Saturday, December 10, 2011

Saturday Video: Frans de Waal on Morality without Religion

by Salman Hameed

The issue of morality often gets entangled with religion. But the origins of certain behaviors that we term 'moral' can be traced in our evolutionary pasts. Of course, one can argue that those characteristics are part of the natural world because of the laws put in place by God. At the same time, the search for the origins of those laws (like any other scientific question) falls under the purview of science, and the following talk is about that. Here is primatologist Frans de Waal talking about Morality without Religion. By the way, if you haven't read his books, you should definitely check those out. He is an excellent writer. I was hooked on to his books after reading The Ape and the Sushi Master: Cultural Reflections of a Primatologist.

Here is the Tedx talk by Frans de Waal. Also note the fascinating videos of chimps from the Yerkes Archive.

10 comments:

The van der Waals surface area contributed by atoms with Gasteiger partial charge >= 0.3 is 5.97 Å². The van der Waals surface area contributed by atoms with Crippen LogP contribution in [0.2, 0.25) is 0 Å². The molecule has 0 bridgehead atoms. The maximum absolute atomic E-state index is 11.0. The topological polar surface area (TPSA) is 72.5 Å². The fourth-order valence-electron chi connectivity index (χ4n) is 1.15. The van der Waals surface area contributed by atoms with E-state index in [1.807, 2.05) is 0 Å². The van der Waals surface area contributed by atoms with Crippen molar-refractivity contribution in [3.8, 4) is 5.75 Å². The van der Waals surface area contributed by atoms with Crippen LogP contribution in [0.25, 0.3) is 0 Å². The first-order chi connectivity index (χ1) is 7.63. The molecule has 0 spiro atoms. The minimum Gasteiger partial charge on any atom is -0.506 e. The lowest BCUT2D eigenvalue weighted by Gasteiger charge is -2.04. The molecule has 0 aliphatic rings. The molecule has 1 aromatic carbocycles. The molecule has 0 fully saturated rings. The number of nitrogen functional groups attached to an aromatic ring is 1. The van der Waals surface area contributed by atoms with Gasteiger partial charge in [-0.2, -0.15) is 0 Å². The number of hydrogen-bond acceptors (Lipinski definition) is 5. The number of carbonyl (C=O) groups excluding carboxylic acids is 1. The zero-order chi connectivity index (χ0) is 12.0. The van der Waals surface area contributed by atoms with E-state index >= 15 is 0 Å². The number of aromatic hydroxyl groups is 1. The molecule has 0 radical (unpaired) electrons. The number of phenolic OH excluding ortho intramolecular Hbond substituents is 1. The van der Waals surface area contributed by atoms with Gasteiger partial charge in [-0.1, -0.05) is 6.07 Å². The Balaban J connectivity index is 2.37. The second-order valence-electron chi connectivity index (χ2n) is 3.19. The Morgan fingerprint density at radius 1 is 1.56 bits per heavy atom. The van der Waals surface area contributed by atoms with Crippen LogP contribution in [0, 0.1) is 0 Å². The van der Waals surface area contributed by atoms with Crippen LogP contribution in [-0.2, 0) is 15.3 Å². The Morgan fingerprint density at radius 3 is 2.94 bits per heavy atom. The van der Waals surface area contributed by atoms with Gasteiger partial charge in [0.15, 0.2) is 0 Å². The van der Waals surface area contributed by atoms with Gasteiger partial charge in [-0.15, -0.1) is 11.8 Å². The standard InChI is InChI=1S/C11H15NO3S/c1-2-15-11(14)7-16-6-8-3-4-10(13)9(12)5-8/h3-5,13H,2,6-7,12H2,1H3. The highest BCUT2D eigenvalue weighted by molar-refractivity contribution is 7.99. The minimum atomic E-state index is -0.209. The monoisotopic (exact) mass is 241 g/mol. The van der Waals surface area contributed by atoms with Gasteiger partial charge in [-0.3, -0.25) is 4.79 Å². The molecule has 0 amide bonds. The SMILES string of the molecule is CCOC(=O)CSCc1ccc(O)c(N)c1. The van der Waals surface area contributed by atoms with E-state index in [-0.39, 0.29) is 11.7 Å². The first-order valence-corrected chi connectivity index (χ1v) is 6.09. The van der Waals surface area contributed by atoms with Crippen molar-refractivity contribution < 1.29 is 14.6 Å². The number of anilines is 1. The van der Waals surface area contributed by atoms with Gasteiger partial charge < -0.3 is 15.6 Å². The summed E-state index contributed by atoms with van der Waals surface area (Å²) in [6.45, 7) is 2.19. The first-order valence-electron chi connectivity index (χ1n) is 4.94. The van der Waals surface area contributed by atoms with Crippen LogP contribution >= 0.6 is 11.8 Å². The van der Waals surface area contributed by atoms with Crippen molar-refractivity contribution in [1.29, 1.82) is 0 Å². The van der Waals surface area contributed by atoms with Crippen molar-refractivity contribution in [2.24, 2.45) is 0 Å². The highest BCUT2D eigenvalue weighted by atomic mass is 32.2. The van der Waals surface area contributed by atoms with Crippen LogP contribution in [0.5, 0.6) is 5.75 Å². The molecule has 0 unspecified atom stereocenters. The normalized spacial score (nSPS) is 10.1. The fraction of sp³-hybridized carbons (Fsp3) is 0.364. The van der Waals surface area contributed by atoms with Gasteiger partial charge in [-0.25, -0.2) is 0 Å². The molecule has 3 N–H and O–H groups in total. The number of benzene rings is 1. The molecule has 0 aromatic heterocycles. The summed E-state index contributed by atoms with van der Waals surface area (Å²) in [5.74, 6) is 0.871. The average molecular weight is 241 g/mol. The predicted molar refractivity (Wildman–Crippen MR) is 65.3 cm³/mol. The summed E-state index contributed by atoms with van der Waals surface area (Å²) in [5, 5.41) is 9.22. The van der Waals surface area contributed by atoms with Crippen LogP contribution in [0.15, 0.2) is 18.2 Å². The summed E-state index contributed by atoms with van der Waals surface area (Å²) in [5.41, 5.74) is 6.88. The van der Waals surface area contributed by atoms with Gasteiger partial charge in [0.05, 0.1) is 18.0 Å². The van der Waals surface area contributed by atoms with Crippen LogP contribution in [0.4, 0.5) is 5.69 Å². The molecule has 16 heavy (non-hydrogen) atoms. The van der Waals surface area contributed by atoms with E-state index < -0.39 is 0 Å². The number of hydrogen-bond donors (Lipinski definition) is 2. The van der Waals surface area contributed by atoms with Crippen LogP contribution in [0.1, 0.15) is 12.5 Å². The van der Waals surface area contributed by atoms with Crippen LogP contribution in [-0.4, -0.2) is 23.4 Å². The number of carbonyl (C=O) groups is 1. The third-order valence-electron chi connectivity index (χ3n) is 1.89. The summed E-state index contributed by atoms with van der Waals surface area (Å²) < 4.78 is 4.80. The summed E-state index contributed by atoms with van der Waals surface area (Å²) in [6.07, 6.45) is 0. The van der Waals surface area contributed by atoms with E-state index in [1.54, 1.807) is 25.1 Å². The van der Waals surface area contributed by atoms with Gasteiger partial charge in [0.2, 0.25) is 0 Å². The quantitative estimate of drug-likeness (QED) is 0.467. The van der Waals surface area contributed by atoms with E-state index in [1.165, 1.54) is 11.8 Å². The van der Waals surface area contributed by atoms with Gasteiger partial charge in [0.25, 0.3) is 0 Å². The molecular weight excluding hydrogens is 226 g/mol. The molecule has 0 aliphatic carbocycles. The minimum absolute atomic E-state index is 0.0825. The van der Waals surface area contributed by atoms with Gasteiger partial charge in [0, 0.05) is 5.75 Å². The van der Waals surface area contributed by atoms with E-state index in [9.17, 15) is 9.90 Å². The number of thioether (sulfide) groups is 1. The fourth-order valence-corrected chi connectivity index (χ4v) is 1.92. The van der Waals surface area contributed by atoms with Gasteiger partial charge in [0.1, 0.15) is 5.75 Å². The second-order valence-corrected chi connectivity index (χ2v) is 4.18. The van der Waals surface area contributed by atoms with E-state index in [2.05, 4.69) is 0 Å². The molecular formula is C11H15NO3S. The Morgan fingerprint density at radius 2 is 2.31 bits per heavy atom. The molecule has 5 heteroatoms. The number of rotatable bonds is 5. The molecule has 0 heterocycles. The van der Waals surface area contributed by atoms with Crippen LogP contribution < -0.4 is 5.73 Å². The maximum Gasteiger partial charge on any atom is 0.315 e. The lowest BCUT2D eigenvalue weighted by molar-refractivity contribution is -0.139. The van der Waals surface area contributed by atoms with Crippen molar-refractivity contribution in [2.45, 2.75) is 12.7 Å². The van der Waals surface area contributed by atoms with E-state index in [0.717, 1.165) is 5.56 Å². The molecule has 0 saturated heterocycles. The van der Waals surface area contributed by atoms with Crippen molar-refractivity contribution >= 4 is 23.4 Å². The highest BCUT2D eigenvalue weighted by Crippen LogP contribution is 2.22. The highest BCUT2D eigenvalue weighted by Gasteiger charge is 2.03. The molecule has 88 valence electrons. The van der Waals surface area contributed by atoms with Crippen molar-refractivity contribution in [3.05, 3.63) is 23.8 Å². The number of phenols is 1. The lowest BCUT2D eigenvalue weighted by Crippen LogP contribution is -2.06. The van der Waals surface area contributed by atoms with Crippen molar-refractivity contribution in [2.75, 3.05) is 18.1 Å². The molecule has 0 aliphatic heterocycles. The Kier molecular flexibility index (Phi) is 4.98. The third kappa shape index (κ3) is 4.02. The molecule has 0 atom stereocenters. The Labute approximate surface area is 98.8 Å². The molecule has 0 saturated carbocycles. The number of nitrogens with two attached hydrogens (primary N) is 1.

Saif said...

Hello Salman and readers,

I'm subscribed to your blog and just got a chance to watch your interview with Al-Jazeera. Great interview!

I seriously cannot understand how Evolution is compatible with Islam. Can anyone enlighten me?

Evolution contradicts Islam. The story of Adam and Eve (the first humans created by Allah is in the Quran) and we know Adam and Eve do not fit into Evolution, and there are many verses in the Quran contradicting evolution as well.

Evolution is only compatible with Science, but not with Islam. And I would love to see anyone prove me wrong.

Anonymous said...

The very phenomenon called 'life' as we know (or try to 'define') it itself contradicts science. Unless we admit that 'life' per se has no physical existence and is just a byproduct of the special molecular arrangement and processes. For example Stephen Hawking's Brief History of Time just came into being as a continuum and byproduct the special molecular arrangement that happened in hot organic sludge some 3.5 billion years ago...an arrangement that tells other aggregates of molecules (i.e. you and me) how universe and its laws work. Doesn't t make much sense, or does it?